The ice in our direct path exploded upward, showering us with snow. It had happened so quickly and so close to our feet that our momentum almost cast us in.
The head of the most horrendous animal I have ever seen emerged from Lake Tahoe. It was the size of a train car from neck to crown, its lidless frog-eyes fierce with fresh hunger. It grinned, its milky pink scales parting for rows of serrated teeth.
Jessica was ahead of me and it took her into its jaws.
I think I shouted her name. The only thing I remember (and what I'll never forget) was Jessica's face, drenched in panic; how it was there one second and gone the next, lost in an orgy of chewing, blood soaked teeth as large as machetes.
I stood rooted to the spot. Every few chomps, I saw something in the creature's mouth that suggested its glop of a meal was once human: a leg here, a lung there.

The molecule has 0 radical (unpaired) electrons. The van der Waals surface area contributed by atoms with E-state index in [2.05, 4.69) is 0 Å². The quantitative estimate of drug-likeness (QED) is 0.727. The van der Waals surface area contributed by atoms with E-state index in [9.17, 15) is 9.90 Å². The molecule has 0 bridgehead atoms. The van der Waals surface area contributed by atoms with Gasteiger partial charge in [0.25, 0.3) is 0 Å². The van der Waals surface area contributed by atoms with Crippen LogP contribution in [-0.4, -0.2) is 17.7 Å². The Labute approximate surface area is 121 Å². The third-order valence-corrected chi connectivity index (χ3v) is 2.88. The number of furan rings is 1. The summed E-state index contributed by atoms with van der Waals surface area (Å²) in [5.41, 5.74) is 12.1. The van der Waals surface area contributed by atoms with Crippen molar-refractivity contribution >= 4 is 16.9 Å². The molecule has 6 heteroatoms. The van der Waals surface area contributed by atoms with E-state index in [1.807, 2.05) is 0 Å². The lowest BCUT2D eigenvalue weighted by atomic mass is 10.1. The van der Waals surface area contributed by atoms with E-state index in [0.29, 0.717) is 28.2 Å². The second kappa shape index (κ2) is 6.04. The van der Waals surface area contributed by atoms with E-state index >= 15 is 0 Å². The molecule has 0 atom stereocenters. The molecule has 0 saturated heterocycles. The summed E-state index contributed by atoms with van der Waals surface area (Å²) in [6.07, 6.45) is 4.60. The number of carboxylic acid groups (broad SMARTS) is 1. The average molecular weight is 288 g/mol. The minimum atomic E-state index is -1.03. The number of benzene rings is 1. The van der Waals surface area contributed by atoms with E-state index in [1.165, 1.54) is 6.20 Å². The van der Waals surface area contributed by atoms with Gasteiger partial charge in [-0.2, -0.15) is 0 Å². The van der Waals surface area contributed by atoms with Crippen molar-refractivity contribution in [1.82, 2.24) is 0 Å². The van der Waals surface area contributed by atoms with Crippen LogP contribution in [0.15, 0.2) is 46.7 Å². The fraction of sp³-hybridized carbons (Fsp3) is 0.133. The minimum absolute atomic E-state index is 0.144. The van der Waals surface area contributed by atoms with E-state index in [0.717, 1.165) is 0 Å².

But when it swallowed, every trace of her was gone, digesting in the unseen guts of that grinning, staring leviathan. I closed my eyes and braced for the agony.
It never came. Inexplicably, miraculously, the head slowly submerged.
I walked to the beach unhindered. I went inside, and slept like the dead.
Four years have passed since the New Year's Eve disappearances. A memorial bench was placed on the beach soon after, engraved on which are the four names of the kids who drowned that night. When I visited home over the years, I often sat on that bench and watched the calm, measured waves of Lake Tahoe. During summer the water is alive with children playing, men fishing over a few beers, and women sunbathing.
During winter, there is not a soul to be seen there, save one – and on just the first night of the year.
I search for my friends. I search for the creature, those slimy appendages and that grinning face. Most of all, I search for myself, as if I've been floating under the ice all these years, as if I can find who I really am in that deep water, in which waits the unspeakable.